Zhang Fei died at age 55; it was a pitiful death as he was at his prime fighting a war that history would have recorded his glorified bravery. Unfortunately due to his irascible temperament, devoid the skill for articulate handling of critical situation, his unforgiving nature and blind conceited ego, he died an awful death. Zhang Fei’s demise preached an indelible moral, telling people should not be antagonistic and unforgiving. One should always be benevolent to respect other’s quest and doubts, and accommodating even as a commanding boss. As every body was concerned with their image and pride, no one should openly delude another’s reputation or faith. A kind deed of forgivingness goes a long way and paves a future road of peace in the event of a surfacing rivalry for both parties. Zhang Fei’s death clearly showed that there was no need to subdue or annihilate any one who might not agree with him or defying his order. The assassination of Zhang Fei sounded a warning to all tyrants and blunt despots not to go overboard doing nasty things though it was futile to give tit for tat. Somehow abject minor individuals lurking in the dark are hard to detect and avoid; there are always back stabbers and rumor mongers around to disturb the peace to spread non-existing scandals in modern times. One still needs to stay vigilant as always.


Alan CY Kok

Wednesday, 2 November 2011

Wangari Maathai and her tree planting movement


Wangari Maathai gesturing whilst giving a speech shortly after receiving her Nobel Prize in 2004.
Receiving the precious Nobel Prize indicated the recognition of her contribution to mankind and the Mother Earth.

Wangari Maathai (Wangari Muta Mary Jo Maathai – April 1 1940-Sept. 25th 2011) died at age 71 of ovarian cancer, and Kenya of East Africa continent lost its only lady Nobel Prize Laureate. Wangari Maathai was the first African woman PhD. holder when she completed her research in veterinary anatomy at University of Nairobi, Kenya in 1971. She had studied at University of Pittsburg, USA for her first degree. In 2004 she was bestowed the coveted Nobel Prize for her life time contribution for sustainable development, democracy and peace.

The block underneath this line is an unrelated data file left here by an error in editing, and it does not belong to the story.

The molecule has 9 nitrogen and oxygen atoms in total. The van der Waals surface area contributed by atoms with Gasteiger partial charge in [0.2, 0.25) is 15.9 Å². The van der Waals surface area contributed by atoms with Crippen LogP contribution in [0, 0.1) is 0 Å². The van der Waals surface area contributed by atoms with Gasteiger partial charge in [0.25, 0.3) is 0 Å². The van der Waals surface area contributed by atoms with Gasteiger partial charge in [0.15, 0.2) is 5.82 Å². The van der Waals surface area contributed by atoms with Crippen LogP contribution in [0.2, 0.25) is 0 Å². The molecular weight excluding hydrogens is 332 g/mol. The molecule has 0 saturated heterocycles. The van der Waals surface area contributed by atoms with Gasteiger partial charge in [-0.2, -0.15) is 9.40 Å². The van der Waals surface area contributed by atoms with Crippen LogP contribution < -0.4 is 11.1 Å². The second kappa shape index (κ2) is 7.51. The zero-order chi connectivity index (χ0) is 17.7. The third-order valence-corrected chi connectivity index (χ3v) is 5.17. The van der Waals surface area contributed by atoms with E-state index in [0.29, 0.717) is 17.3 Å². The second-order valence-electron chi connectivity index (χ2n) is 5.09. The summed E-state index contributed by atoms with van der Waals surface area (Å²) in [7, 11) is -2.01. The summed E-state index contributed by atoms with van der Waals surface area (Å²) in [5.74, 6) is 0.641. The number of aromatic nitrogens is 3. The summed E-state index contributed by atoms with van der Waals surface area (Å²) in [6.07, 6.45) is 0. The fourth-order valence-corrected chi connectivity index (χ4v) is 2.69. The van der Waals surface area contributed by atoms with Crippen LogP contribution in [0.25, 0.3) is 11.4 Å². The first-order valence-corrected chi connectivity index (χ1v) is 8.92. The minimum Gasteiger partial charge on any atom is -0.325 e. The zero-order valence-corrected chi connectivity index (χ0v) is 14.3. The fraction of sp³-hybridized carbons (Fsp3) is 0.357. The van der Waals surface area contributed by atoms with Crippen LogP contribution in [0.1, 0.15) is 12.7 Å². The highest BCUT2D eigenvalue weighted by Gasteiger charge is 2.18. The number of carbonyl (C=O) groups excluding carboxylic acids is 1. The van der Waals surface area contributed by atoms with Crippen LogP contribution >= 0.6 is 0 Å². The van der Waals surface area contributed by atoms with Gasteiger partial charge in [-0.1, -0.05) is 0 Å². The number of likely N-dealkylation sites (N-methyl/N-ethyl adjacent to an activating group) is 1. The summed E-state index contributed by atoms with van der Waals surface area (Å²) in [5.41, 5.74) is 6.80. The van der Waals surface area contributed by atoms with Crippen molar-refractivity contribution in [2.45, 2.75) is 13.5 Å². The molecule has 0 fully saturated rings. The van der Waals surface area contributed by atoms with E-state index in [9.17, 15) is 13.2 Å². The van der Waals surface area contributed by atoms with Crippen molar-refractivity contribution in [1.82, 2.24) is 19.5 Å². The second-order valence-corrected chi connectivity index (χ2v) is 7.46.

President Barrack Obama of USA was overwhelmed with exaltation to meet Wangari Maathai of Kenya as he had some Kenyan root. (His father was Kenyan.)
The movement incalcated meaningful purpose and fun in tree planting among school children.

In 1977 Wangari Maathai spearheaded a movement she formed, aptly known as The Green Belt Movement in which she appealed to the Kenya women folks to plant seedlings throughout the country. They searched the nearby forest for seeds to grow trees native to the area. By the time she passed away at 71, her unyielding effort had seen results of more than 40 million trees planted with her calling, both in Kenya and other parts of Africa.

A lone tree standing amongst shrubs and bushes in the wide grassland cast a forlorn sight; where were the tall trees under which the Lion King and its consorts would be perching, while waiting for preys?

Wangari Maathai was a lady who wore many hats; she was a mother and wife, a biologist, environmentalist, a veterinary anatomy professor, and a  human rights and pro-democracy advocate.

A small effort is also accounted for; this was an excercise of tree planting in Siem Reap, Cambodia. The event was sponsored by Ford International Inc. The long-haired girl Winnie Kanhary forwarded this pic to me to report their endeavour for a healthy and green environment.